Carla Kim, Ph.D.

Carla Kim, Ph.D.

Institution: Children's Hospital Boston

Project: Using “Organoid” Model of Lung Cancer to Test Treatment

Grant(s): Lung Cancer Discovery Award

With advances in screening high-risk patients, more early-stage lung lesions are being identified. Unfortunately, physicians do not know how to recognize which lesions will develop into lung cancer or how to treat early-stage tumors. We will use an organoid model to understand genetic changes that transform a normal cell into a cancer cell in the lung. Organoids are 3-D cultures derived from stem cells. In these studies, lung stem cells that can become different types of cells in the lung will be used. These stem cells follow their own genetic instructions in the lab dish to organize themselves into tiny structures that resemble miniature organs. We will use 3-D organoid cultures to model the earliest stages of lung cancer. This organoid system has the potential to reduce lengthy periods of trial-and-error testing of treatments in patients. Shedding light on early changes in tumor cells will lead to a better understanding of lung cancer biology, and will help identify new targets for cancer prevention and treatment.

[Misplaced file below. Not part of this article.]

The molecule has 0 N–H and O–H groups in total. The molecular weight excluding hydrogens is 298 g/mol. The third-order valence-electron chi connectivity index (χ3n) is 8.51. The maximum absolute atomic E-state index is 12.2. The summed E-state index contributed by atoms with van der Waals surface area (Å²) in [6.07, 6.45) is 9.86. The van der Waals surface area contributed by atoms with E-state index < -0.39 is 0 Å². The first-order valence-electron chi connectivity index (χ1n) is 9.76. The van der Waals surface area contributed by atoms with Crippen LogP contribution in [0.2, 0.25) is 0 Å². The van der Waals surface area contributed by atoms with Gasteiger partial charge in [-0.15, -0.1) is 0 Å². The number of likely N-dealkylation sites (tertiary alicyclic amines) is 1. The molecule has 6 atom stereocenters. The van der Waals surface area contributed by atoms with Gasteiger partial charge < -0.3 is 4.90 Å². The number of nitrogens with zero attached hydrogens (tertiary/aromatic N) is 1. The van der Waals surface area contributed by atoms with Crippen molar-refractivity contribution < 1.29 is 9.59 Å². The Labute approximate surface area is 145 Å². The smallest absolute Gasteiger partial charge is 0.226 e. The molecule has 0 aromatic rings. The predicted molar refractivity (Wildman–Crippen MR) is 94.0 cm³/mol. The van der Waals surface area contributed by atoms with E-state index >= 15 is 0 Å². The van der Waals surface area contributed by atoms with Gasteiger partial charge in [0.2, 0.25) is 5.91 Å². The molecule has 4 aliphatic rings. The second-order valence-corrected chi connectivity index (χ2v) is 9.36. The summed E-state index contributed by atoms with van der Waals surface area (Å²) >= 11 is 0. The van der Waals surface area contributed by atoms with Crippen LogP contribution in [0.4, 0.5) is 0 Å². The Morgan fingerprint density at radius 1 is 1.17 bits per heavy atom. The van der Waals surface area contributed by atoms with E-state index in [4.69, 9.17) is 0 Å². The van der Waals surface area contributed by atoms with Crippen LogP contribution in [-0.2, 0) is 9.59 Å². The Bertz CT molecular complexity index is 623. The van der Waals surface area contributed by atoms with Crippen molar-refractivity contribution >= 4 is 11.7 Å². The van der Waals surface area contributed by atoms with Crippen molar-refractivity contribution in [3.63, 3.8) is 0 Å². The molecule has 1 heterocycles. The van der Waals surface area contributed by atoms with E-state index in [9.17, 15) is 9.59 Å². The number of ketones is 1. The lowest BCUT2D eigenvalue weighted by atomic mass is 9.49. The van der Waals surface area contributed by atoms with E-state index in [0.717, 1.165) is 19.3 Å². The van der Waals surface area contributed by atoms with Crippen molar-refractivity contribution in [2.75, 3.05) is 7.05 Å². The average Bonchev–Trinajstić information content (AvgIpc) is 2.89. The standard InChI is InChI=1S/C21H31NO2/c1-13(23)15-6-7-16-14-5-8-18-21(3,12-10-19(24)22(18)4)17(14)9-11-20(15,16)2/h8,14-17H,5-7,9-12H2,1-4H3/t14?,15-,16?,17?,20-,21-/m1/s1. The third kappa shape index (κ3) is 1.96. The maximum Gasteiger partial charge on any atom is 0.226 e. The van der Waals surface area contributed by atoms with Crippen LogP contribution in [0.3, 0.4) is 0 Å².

Non small cell lung cancer begins in the epithelial cells. The mutant KRAS gene is a common driver in epithelial cancers. Nevertheless, molecular changes occurring early after activation of cancer-causing KRAS in epithelial cells remain poorly understood. We developed an organoid system to rapidly model early-stage lung adenocarcinoma in the lab using primary lung alveolar epithelial progenitor cells. Our findings demonstrate the utility of our organoid approach for uncovering the early consequences of KRAS expression that leads to cancer, facilitating the search for targets for KRAS-driven tumors. Future studies will focus on understanding the role of stromal (connective tissue) cells in lung adenocarcinoma initiation and progression.

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